The Man in Grey: Marriage, Mayhem (and Sweden) - Young Stalin

Biographies & Memoirs

17

The Man in Grey:
Marriage, Mayhem (and Sweden)

On the initiative and orders of Stalin,” said one of his top gangsters, Bachua Kupriashvili,* a permanent gang of brigands was now assembled. “Our tasks were procuring arms, organizing prison escapes, holding up banks and arsenals, and killing traitors.” Stalin commissioned Tsintsadze to set up “the Technical Group or the Bolshevik Expropriators Club, it was soon known by another nickname—Druzhina, the Group, or just Outfit.”

The “leader of the heists,” said Stalin later, “was Kote Tsintsadze, together with Kamo.” Stalin’s boyhood friend, arrested in the storming of Didube, had been tortured horribly by the Cossacks, who almost sliced off his nose. But Kamo admitted nothing and was released. “He could bear any pain,” marvelled Stalin, “an astonishing person.”

Soso strained his ingenuity to raise cash for Lenin, travelling widely to Novorossiisk, on the Black Sea, and Vladikavkaz, in Ossetia. In Tiflis, he ordered schools and the seminary to deliver cash from their teachers while he discreetly prepared the Outfit for his gangster rackets.

Stalin would order the delivery of a letter to a businessman, illustrated with “bombs, a lacerated corpse and two crossed daggers,” then come calling with a Mauser in his belt to collect the money, according to several sources. But Stalin’s first biographer, Essad Bey, unreliable though often well informed, claims that “Soso obtained his information” about wealthy targets “through his mistress, Marie Arensberg, [a] German businessman’s wife in Tiflis.” But bank robbery was the fastest way to raise large sums.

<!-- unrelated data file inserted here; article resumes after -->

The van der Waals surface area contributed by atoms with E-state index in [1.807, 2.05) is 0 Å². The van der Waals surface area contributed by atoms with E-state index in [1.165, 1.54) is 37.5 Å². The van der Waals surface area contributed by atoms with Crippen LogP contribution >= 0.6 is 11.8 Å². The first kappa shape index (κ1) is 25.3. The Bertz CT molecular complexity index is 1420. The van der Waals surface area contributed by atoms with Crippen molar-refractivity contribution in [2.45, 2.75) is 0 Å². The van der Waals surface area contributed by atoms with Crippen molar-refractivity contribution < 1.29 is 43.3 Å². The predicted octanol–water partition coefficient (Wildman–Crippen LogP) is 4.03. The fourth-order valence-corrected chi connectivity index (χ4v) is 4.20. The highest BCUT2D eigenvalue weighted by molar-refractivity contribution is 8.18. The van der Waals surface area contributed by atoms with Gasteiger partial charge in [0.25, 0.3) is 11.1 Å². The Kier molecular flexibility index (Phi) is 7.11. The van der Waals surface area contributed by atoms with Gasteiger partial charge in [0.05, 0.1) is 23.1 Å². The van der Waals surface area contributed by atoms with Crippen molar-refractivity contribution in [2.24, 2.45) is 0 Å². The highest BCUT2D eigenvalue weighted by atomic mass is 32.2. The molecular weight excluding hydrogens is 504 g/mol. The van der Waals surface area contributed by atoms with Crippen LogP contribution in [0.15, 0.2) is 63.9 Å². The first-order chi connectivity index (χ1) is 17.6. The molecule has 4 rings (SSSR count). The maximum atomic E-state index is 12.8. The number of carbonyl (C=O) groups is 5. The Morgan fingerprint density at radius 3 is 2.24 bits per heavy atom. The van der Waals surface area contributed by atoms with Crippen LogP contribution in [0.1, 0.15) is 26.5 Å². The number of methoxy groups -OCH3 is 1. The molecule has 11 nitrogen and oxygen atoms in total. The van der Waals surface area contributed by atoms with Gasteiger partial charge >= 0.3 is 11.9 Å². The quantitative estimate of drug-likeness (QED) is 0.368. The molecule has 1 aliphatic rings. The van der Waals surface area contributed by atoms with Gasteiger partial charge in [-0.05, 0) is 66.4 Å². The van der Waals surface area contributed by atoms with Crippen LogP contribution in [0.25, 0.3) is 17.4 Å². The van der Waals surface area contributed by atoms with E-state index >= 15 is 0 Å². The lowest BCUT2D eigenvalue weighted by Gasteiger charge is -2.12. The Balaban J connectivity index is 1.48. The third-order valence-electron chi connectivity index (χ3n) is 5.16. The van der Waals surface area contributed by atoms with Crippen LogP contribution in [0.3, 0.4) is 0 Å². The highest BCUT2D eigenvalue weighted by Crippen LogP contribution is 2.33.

“It was Stalin,” says Davrichewy, the other notorious bank robber from Gori, “who really opened the age of bank heists in Georgia.” The Outfit managed to pull off a spree of daring bank robberies in 1906 even though, as the Menshevik Tatiana Vulikh says, “Tiflis was at war; patrols day and night, cordoning off whole city - blocks.”

First, Tsintsadze hit the city pawnshop, bursting in with revolvers blazing, and bagged a few thousand. “One day Stalin’s gangsters hit, pistols firing, the Georgian Bank of Agriculture opposite the Viceroy’s Palace in broad daylight in Tiflis,” recalls Davrichewy. “Shouting ‘Hands up!’ they grabbed bundles of notes and disappeared firing into the air. Kamo was in command according to a plan devised by Stalin, a superb organizer.”

The competition between the bank robbers intensified, but there was a comradeship too. “All the main bank - robbers,” boasted Davrichewy, “were from Gori!” It was Davrichewy who pulled off the biggest heist so far, bagging over 100,000 roubles for the Socialist - Federalists in a robbery at Dusheti. Stalin, Tsintsadze and Kamo responded with robberies of ever increasing daring. They held up a train at Kars, though it went wrong and several of the gang were killed in the shootout. Then, in November 1906, Kote held up the Borzhomi stagecoach, but the Cossack outriders fought back. In the shootout, the stagecoach’s horses bolted with the money.

Next they held up the Chiatura gold train, bearing wages for the mines. Stopping the train, the gangsters and the Cossack guards fought a two - hour gun - battle, killing a soldier and a Gendarme before the Outfit got away with 21,000 roubles, “of which we sent 15,000 to the Bolshevik faction [Lenin in Finland] and kept the rest for our group to plan for future expropriations,” recalls Tsintsadze.